Does he ever wear pull ups in the day? This is very confusing for them.
Tr and not make a thing of it, even though it is really annoying my eldest used to wet himself for the reaction.

It will end soon!

Treaclepot Sat 15-Mar-14 08:22:56

Xpost!

Thesebootsweremadeforwalking Sat 15-Mar-14 08:22:58

Is there any chance he is constipated, or has been in the past and is now witholding until he can't? This is so common, I had no idea until DS went to school (he's got it under control now, but is still on Movicol) but it affects at least 3 other children in his class, too.

kaymondo Sat 15-Mar-14 08:23:55

Should say that I do not clean poo pants either - they go straight in the bin, even his favourite fireman Sam boxer shorts.

Maybe i need to bite the bullet and lose the night time pull up - at least the weathers getting better for drying bedding.

byhec Sat 15-Mar-14 08:24:48

We had this with my daughter. Worked out she was a little bit constipated and didn't have patience to sit on the loo. Fruit with every meal made the difference for us.

Don't worry you'll get there eventuallly x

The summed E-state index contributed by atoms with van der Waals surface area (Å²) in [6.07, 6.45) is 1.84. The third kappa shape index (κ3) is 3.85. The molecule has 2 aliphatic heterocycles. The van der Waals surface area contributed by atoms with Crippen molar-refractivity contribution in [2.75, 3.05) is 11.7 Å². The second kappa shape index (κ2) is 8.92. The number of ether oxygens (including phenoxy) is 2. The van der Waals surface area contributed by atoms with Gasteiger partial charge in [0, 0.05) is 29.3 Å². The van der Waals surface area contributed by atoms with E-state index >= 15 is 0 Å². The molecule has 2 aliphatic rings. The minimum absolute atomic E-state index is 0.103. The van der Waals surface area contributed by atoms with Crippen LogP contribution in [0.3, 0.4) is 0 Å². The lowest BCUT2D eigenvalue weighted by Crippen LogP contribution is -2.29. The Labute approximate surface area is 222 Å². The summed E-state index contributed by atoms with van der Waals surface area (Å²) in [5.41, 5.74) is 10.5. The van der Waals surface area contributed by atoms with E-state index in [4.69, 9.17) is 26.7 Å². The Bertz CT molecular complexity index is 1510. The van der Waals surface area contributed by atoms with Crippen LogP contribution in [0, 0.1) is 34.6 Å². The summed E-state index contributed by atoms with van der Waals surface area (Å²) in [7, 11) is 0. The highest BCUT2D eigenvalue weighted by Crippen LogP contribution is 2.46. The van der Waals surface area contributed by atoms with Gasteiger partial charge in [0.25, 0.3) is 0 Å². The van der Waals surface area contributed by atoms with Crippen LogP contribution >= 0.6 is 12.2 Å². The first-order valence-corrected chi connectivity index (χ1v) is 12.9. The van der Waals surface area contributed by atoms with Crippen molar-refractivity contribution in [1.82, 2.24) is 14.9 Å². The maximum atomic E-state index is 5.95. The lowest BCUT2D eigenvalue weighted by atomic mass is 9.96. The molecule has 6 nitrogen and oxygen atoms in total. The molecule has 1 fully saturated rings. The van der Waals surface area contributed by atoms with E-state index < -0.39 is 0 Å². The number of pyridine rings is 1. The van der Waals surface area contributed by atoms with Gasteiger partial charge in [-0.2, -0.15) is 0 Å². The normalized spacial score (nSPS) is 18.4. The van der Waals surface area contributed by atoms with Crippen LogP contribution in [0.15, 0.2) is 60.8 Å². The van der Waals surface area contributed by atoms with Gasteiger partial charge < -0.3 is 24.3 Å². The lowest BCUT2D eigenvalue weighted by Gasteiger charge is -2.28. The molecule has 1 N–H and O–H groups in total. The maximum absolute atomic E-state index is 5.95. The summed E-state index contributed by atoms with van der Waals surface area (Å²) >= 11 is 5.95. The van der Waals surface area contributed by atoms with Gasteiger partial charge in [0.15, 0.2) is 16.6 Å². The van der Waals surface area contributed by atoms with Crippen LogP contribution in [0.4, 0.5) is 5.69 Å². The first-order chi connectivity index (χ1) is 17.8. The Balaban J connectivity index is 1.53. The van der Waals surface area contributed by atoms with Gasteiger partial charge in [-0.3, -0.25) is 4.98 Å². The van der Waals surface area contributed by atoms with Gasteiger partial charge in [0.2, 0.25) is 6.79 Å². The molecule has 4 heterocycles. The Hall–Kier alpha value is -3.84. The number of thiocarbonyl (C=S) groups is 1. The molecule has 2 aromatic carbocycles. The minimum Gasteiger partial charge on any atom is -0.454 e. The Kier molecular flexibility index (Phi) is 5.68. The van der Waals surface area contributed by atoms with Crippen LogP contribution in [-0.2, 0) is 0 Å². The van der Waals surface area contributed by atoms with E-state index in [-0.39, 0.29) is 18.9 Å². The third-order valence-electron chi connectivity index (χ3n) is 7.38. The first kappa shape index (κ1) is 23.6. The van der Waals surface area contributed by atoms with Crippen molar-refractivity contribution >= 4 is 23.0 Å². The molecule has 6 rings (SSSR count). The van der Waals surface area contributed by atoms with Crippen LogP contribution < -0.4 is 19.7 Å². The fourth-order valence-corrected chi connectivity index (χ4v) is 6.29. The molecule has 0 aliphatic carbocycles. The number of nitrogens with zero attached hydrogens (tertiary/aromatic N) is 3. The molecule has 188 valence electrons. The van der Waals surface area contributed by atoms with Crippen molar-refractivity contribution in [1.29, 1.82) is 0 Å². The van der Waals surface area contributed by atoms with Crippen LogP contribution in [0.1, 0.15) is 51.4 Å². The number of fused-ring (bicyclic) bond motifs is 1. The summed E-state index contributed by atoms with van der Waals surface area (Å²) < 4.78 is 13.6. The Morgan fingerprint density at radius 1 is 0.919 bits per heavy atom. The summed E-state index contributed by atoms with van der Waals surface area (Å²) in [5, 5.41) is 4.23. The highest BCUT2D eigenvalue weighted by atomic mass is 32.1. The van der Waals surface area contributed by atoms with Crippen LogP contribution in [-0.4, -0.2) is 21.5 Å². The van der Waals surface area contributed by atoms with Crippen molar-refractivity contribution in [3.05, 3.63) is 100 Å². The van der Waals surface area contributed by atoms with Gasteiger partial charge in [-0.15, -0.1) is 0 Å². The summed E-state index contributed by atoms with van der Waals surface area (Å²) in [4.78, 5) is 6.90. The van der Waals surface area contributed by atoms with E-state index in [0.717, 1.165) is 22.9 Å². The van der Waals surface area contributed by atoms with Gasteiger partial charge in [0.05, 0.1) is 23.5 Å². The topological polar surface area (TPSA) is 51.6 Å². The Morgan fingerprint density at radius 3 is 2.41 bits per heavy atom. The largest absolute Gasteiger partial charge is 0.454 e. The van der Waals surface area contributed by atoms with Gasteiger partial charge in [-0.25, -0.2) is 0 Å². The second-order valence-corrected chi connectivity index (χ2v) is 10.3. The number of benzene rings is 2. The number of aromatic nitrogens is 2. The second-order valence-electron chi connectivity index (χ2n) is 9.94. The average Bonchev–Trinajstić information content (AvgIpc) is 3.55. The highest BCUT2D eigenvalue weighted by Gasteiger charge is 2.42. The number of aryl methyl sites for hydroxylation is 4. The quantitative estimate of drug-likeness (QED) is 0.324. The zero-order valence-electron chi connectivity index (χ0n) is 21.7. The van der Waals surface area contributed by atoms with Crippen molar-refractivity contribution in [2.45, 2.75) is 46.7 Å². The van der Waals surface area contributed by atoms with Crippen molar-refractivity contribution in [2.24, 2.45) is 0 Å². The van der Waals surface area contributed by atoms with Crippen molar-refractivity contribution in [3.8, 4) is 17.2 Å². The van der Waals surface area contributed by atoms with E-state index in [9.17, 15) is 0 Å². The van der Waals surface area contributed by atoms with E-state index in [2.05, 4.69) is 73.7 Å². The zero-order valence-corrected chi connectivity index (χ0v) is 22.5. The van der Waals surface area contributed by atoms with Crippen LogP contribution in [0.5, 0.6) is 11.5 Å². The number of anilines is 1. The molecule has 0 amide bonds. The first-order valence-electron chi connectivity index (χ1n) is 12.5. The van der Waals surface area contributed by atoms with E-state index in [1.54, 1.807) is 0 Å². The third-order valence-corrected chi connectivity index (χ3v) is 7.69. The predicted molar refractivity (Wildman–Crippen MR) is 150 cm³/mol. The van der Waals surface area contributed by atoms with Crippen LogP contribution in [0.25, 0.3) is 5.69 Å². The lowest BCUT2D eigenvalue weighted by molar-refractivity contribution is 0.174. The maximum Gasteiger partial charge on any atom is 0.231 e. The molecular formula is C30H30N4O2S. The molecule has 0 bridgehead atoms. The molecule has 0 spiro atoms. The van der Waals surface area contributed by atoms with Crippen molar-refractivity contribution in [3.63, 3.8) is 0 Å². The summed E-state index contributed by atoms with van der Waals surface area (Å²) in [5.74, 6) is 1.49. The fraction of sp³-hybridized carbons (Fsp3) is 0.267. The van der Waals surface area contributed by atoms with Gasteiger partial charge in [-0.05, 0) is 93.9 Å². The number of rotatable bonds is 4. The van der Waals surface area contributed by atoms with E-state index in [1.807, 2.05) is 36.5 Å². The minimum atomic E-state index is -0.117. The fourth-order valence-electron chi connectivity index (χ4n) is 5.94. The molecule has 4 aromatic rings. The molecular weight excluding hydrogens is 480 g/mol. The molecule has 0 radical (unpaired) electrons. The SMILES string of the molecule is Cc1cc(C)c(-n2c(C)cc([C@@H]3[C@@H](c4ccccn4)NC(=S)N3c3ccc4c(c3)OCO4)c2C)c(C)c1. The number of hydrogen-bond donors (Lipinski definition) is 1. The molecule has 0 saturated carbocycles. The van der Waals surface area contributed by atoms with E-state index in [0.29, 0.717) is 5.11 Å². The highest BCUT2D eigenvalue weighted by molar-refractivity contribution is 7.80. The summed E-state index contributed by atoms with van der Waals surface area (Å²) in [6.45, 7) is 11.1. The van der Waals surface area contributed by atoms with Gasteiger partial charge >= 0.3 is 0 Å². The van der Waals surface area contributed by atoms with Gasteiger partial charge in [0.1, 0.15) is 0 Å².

kaymondo Sat 15-Mar-14 08:26:17

I don't think he's constipated - I'd be surprised given the amount of fruit he eats.

SmeeHee Sat 15-Mar-14 08:27:38

I had similar with DS2, particular with the rewards working but as soon as we stopped them (thinking he'd got it) going back to poos in pants. So we kept up with the rewards for longer, going straight from one thing to "what do you want to get for the next 10 stickers" (we bought a collection of small toys that he wanted all together so he knew that there were lots to "earn").

It wasn't immediate and we lost a few more pairs of pants along the way but, when the rewards ran out, using the toilet for poos had become normal for him and we haven't had any issues since.

Hope that you find a way to help your DS.